ried out their ninth straight day
of saturation bombing attacks on
suspected North Vietnamese posi-
tions in Kontum Province in the
central highlands in support of
troops of the U.S. 4th Division.
Results of the bombing raids were
not made known in Saigon.

With the Viet Cong disappear-
ance from Tay Ninh, U.S. officials
totaled up the score of the battle:
433 Communist bodies counted;
over all U.S. casualties light, but
heavy in some infantry companies.
The allies do not list their casual-
ties by number for specific battles.
Major Battle
The battle pitted 10,000 Amer-
icans against about 2,000 Viet
Cong. Only scattered sniper ac-
tion was reported Monday.
U.S. officials expressed belief
the American forces-units of the
1st and 25th Infantry divisions
and the relatively green 196th
Light Infantry Brigade-had been
fighting troops of the Viet Cong's
9th Division, long the holder of
the thickly jungled Tay Ninh ter-
rain bordering Cambodia and
about 50 miles northwest of Sai-
"That's our old friend out there,
the 9th," said Brig. Gen. James
Hollingsworth, deputy commander
of the 1st Division at Dau Tieng.
"It looks like he doesn't want
to fight. Since there are so many
of us here, they're probably head-
ing for the Cambodian border.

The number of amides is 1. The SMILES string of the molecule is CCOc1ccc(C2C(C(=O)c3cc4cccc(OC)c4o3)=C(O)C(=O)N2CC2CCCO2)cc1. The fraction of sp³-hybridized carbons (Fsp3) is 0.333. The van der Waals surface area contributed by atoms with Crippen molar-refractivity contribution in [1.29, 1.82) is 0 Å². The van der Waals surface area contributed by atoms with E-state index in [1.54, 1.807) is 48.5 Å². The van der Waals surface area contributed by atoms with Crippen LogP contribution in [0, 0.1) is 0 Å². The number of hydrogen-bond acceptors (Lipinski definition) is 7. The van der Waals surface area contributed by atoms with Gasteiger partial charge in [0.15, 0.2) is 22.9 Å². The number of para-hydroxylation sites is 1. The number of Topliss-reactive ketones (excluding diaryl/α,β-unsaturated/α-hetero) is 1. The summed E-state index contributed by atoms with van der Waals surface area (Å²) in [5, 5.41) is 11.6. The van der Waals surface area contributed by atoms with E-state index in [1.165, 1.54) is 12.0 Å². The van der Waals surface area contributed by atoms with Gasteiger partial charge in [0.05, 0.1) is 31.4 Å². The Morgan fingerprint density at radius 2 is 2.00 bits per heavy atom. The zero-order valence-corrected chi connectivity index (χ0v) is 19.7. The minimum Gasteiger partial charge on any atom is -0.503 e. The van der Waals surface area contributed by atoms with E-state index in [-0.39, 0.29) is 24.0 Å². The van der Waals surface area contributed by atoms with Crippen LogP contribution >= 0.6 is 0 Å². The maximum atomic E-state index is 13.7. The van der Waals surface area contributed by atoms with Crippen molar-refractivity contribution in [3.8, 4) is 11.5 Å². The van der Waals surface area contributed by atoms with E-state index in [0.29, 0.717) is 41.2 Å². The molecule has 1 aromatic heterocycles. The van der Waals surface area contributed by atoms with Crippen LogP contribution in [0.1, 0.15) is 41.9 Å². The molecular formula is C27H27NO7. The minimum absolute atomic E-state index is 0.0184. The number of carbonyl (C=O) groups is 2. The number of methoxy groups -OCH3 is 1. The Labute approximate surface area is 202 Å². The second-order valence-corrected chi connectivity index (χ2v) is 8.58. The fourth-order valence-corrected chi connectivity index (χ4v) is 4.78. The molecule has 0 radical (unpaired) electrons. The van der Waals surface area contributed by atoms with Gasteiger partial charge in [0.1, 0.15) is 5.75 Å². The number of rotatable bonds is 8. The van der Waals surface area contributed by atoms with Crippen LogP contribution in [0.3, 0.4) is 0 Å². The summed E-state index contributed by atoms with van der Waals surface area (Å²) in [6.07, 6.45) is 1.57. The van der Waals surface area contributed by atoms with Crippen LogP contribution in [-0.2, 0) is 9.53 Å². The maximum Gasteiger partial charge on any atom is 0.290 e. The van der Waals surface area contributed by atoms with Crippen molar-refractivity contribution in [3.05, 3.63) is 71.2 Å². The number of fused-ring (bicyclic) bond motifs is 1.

We'll try to stop them, but you
have to have a rifleman every two
yards. They can move a whole
battalion through a 10 yard gap
if they don't want to fight."
The Cambodian border is about
25 miles west of the battle zone.

drafted to fight in Viet Nam.
And last month, Congress ap-
proved legislation that gave Pres-
ident Johnson unrequested au-
thority to call up the untrained
reservists for active duty without
declaring a national emergency.
McNamara Announcement
Secretary, of Defense Robert S.
McNamara announced Saturday
that draft calls t hrough April
would total under 25,000 monthly,
about half the current levels.
Sources indicated this would
enable the Army to more than
double the amount of Reserve
training now being scheduled. The
Army is scheduled to train only
7,000 Reservists a month under
current programs because its
training facilities are strained to
meet the heavy demands of the
Viet Nam war.
Officials said that with the ease
indraft requirements, as many as
20,000 Reservists could be trained
each month. The Army now has
the capacity to train about 55,000
men a month-both for regular
service and Reserve status.
Reduce Gap
Sources added that the speedup
in training of Reservists would re-
sult in a reduction in their time
gap between enlistment and basic
Before the weekend announce-
ment, some Reserve officials were
known to be concerned over the
prospect of even higher backlogs
by the end of the fiscal year, as
Reserve units to continue to in-
duct more men than could be
Record Show
Despite this, it had been wide-
ly reported before last weekend
that the Army is considering a
cutback in Reserve enlistments.
And although no offical announce-
ment was made, the Army did in
fact sharply reduce Reserve en-
listments in the first three months
of this fiscal year.
Officials said the reduced draft
calls will have no effect on the
150,000-man selected R e s e r v e
force-the high priority units of
the Reserve-because the training